ELIE: You know, these are the voices I hear when I walk down the street here. Boy, you got to soak your red beans before you do them the night before. Otherwise, they're going to take forever to cook. Or you need to put pickle meat in them beans. I don't know what all this vegetarian stuff is about. You need some pickle meat, that kind of thing.
BLOCK: Yeah. Everybody has an opinion, right?
ELIE: Exactly. And, you know, people talk about the fact that you'd be sitting in the supermarket line in New Orleans, and people would say, oh, how are you going to fix that? Why beans and shrimp? What are you going to do with that?
ELIE: I don't think that happens as much in other cities.
BLOCK: You know, one thing about "Treme" that's so interesting is that it includes real-life musicians and real-life chefs along with the fictional story. And often in the show, we see the trumpeter Kermit Ruffins. And when we see him, he's often cooking, right? He's over a barbecue.
ELIE: Well, that's exactly the kind of thing that is true. And people think, well, you know, you wrote that. You created this character. No, that's Kermit. His parents created that character. We talk about in the book how Fats Domino used to bring his food when he go on tour in Europe so that he could cook his own food in Europe. So there's a long tradition of musicians cooking.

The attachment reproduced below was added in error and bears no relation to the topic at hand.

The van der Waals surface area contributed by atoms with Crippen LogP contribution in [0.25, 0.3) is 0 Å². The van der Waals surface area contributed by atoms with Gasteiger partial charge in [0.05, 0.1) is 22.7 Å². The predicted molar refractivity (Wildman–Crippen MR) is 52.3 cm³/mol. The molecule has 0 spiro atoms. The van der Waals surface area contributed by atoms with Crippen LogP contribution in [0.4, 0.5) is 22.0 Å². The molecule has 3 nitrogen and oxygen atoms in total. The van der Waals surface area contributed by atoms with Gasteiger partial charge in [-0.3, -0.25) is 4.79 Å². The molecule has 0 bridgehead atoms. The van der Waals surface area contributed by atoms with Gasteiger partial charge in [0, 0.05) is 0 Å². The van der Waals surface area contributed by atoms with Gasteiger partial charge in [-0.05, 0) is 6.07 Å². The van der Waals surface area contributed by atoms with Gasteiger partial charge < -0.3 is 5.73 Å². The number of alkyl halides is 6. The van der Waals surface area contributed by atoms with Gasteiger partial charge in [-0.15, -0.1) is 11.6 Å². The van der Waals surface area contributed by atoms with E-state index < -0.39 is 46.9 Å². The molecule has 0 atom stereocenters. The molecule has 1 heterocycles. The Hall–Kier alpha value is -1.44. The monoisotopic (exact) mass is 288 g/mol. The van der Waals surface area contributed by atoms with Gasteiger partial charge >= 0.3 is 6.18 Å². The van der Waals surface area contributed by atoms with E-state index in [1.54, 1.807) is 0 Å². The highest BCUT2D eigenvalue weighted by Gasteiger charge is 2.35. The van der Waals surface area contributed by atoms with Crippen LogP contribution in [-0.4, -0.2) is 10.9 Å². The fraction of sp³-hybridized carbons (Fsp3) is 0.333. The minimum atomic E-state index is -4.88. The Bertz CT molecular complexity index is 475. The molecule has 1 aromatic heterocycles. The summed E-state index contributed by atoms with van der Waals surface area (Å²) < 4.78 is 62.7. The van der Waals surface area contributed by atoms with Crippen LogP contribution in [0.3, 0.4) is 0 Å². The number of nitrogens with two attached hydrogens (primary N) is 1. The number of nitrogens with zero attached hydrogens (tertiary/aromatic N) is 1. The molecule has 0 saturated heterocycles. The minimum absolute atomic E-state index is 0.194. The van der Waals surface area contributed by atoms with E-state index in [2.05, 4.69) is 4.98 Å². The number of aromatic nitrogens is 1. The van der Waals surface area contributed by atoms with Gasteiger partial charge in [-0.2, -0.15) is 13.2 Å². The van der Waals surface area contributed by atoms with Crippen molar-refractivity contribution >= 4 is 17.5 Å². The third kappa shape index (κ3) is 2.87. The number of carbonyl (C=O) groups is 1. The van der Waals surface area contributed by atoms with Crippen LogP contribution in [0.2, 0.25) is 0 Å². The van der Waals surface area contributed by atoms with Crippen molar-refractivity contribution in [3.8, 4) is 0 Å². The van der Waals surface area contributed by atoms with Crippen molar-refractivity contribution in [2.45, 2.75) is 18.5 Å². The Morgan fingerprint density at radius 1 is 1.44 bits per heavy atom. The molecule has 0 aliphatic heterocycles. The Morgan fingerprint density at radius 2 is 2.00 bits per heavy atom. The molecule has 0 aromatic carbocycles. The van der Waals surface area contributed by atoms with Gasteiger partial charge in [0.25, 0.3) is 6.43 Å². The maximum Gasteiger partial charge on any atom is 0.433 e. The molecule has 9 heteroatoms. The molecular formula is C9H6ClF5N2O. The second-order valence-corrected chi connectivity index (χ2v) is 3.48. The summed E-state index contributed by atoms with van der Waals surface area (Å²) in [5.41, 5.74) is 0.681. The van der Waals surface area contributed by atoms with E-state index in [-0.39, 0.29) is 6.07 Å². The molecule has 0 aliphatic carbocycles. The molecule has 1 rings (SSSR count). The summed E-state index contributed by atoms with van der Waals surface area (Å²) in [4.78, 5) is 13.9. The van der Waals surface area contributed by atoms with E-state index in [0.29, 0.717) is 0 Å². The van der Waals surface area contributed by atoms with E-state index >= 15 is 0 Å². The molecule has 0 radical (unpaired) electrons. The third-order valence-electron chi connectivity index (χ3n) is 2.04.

BLOCK: Tell me about Kermit Ruffins' butterbeans.
ELIE: Ah. I called Kermit to get a recipe, and it was clear to me that I was not going to get a recipe written down. So what I did was I went and interviewed him. And in the course of the interview, I asked him how he made his butterbeans. And so based on what he told me, I wrote a recipe, sent it back for him to look at. And so unlike some of the recipes that, you know, sometimes have that -a kind of whimsical, this is exactly Kermit recipe.
BLOCK: You should have just had Kermit make you the beans, don't you think?
BLOCK: You could have had a sampling right there.
ELIE: Have you ever tried to catch up with Kermit Ruffins?
BLOCK: I have not.
ELIE: I wouldn't advise it. Kermit, if you're out there, please call.
BLOCK: There is a chapter that's devoted to the voice of an older generation, right? This is Albert Lambreaux. He's a Mardi Gras Indian chief. He has in his chapter a recipe that I've got to ask you about. It's for stuffed mirliton. Am I saying it right? Mirliton?
ELIE: Well, there are only two places in the world that use that term, New Orleans and Haiti. And the rest of the world, they call it chayote squash. It's big in Latin America and even in Jamaica where they call it cho-cho or christophene. And that is a staple here on Christmas and Thanksgiving menus. You'll take the mirliton, you boil it, you scoop out the meat, and then you stuff it with onion, shrimp and/or sausage, garlic, celery. Put it back in and bake it. It's fabulous.
BLOCK: And what does it taste like?
ELIE: The mirliton itself is relatively bland. The stuffed mirliton tastes not unlike, say, stuffed eggplant in the sense that the truth is by the time you put all those seasonings in it, you get a whole other sense of it.
BLOCK: You know, you do get a really strong sense looking through the cookbook, Lolis, of what a multicultural city New Orleans has been and continues to be and continues to be more and more ethnically diverse.